The 2017 US Open will take place from August 28 to September 10, in Flushing Meadows, New York. It is the last major tennis tournament of the year. Together with the Australian Open, the Roland Garros and the Wimbledon, they comprise the tennis Grand Slam. The prize money allocated for the event this year exceeds $50 mil. 5 weeks prior to the US open, several high profile tournaments (the US open series) take place on hard courts, leading up to the major event. In 2017, the North American hard court season started in Atlanta for the men’s tennis and Stanford with the Bank of the West Classic for the women. Male and female tennis stars are currently in Canada (Montreal and Toronto respectively), before they start their descend to Cincinnati. The final stop before New York will be the Winston and Salem Open for the ATP players. The ladies will be heading to New Haven for the Connecticut Open.
***For the 2018 US Open draw and predictions, follow this link.***
New rules experiment at the 2017 US open
The 2017 US Open will feature 2 new experimental rules that aim to help the sport evolve. The first is the shot clock, which will count down during warm up, serves, medical time outs and bathroom breaks. It will only be used for the junior tournaments this year, but officials plan to introduce it across the board in the following years. There has been a lot of discussion about players abusing breaks, or taking their time during serves, as a tactic to abrupt game play and shift momentum. With the shot clock, rules that are already in place for each of those activities will actually start being enforced.
The second rule to be introduced at the 2017 event will be allowing coaching from the player’s box during a match. On court coaching is already allowed at the WTA tournaments, except for the Grand Slams. And it is common knowledge that coaches signal to advise their players from their box often. The USTA will allow coaches to communicate with their athletes during a match, by signaling (if they are far from them) or even talking to them if they are close enough, in between points. Personally, I find the coaching sessions at the women’s events very interesting. On the other hand, being alone on the court and trying to figure out a winning strategy is one of the challenges that make tennis the wonderful sport it is. It is one of the skills players need to develop and part of what separates the truly great from the rest. Perhaps that is a reason why Roger Federer was quick to dismiss the idea:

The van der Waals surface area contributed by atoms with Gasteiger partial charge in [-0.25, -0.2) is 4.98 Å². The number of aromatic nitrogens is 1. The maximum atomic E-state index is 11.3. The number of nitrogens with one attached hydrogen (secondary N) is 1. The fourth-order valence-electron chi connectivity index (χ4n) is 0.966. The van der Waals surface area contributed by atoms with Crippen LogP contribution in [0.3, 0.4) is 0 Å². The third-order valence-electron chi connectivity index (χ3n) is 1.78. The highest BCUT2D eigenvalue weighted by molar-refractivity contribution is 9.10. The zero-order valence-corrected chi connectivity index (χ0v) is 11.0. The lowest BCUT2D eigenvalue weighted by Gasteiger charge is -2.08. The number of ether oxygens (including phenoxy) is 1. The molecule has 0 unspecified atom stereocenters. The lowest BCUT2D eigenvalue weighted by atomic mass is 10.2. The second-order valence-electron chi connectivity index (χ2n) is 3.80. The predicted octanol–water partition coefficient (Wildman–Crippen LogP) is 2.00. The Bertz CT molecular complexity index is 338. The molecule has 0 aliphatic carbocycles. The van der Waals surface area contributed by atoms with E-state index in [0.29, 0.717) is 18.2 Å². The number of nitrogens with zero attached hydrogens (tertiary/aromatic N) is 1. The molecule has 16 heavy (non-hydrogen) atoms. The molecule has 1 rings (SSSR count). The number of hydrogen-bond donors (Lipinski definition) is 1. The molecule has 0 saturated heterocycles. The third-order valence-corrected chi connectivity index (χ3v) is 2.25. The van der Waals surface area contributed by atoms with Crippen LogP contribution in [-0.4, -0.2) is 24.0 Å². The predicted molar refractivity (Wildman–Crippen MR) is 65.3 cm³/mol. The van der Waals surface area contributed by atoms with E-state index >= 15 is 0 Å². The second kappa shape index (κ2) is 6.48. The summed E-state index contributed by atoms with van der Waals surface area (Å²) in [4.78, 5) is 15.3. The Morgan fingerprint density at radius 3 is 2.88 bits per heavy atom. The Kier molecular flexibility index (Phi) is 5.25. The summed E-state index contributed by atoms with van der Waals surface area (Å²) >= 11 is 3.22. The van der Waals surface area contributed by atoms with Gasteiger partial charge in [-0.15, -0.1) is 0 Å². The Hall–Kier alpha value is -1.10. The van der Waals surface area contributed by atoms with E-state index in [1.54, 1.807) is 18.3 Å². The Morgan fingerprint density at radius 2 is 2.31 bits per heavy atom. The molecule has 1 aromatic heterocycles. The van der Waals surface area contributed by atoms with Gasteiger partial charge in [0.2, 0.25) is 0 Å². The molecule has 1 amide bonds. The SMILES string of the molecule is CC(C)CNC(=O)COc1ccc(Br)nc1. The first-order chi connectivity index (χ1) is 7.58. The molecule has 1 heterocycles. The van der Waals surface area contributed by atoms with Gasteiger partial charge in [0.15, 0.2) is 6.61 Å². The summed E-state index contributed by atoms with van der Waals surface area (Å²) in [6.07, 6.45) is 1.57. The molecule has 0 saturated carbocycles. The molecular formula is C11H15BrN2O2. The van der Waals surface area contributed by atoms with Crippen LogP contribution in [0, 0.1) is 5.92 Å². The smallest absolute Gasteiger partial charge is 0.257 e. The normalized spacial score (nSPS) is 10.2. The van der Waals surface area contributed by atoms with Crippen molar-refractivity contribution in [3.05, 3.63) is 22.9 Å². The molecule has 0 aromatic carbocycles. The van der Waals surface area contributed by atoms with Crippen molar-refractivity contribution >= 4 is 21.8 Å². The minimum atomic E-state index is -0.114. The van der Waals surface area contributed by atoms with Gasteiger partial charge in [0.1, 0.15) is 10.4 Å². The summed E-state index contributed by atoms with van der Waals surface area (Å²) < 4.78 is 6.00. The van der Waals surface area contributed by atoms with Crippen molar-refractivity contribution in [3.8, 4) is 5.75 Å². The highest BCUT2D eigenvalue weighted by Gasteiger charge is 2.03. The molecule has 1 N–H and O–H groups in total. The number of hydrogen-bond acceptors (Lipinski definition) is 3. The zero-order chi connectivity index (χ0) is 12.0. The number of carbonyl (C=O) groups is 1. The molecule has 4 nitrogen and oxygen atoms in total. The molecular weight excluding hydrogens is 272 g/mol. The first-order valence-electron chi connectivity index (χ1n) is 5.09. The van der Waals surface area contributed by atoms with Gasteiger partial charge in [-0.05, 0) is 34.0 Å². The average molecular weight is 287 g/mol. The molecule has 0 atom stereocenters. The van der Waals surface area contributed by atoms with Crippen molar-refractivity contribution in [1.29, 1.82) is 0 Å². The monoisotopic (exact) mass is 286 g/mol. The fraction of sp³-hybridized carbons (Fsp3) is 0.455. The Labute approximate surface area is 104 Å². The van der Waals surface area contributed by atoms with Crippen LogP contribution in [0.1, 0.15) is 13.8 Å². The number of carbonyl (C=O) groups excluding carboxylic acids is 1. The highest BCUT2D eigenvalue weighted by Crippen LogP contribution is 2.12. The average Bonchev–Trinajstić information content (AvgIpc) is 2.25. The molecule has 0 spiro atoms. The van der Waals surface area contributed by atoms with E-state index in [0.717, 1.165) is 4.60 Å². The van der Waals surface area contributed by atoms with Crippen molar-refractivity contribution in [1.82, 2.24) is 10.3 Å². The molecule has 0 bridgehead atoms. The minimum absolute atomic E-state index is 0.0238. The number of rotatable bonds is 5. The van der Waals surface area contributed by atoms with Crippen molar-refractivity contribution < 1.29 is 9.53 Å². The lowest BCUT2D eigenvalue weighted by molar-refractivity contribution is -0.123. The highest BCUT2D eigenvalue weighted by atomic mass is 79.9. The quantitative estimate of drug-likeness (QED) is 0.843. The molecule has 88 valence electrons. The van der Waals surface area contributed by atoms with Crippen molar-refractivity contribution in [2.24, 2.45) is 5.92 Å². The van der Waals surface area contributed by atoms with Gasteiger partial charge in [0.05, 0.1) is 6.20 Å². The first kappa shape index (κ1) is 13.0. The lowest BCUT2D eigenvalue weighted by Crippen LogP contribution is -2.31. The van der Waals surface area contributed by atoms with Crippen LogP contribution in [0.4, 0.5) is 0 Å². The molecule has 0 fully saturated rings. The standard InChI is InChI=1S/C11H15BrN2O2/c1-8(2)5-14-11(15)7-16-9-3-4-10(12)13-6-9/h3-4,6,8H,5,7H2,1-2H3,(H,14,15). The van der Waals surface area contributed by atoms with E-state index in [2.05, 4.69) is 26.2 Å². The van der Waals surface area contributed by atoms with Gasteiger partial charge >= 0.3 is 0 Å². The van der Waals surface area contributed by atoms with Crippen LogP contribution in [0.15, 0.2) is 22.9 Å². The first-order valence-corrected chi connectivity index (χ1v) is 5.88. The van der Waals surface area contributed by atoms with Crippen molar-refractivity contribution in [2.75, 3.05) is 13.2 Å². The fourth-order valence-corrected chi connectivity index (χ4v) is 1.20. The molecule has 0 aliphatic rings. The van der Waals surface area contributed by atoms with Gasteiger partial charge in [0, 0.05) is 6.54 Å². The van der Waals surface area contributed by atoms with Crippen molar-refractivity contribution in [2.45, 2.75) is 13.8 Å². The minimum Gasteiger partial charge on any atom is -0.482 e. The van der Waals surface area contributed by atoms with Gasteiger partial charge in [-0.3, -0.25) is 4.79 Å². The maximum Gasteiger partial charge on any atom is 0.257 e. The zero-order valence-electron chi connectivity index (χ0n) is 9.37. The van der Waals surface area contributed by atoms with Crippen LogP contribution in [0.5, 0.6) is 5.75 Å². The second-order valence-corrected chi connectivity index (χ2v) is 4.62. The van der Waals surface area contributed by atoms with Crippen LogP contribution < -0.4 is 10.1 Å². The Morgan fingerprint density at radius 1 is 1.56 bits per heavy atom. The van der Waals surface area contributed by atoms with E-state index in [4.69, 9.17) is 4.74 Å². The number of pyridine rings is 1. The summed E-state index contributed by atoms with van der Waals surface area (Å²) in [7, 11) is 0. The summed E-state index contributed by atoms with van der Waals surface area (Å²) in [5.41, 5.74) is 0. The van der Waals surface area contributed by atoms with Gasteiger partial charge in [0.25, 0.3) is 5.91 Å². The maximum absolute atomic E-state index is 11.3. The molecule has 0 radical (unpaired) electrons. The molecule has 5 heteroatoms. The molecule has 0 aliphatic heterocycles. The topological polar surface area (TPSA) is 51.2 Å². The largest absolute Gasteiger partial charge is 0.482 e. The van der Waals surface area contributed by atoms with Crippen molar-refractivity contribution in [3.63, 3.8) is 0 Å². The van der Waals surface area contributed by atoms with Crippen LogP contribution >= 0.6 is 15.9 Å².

I’m not all for it, I find it kind of cool that in tennis, you know, you’re sort of on your own out there. Not everybody has the same amount of resources for coaching, as well. So I’m not sure if it’s that beneficial.
US Open: The pioneering Grand Slam
There is a lot of great tennis action in the following weeks, but the US Open is not just another hugely important tennis tournament. From being the first Grand Slam to introduce equal pay for men and women, to using the first Hawk-Eye system on court for instant replays, the USTA has been pioneering and taking the sport a few steps further. While it is not easy to see something you love so much change, it is only natural that tennis will evolve, as many other sports have. Whether the experiments are on the right direction or not, we should be able to judge fairly soon. The sure thing is that the US Open organizers are always bolder than those of the other Grand Slams and eager to please the crowds. Let’s see how that plays out this year.
If you’re reading this after the 2017 US Open finale, here are some of the best moments of the tournament.
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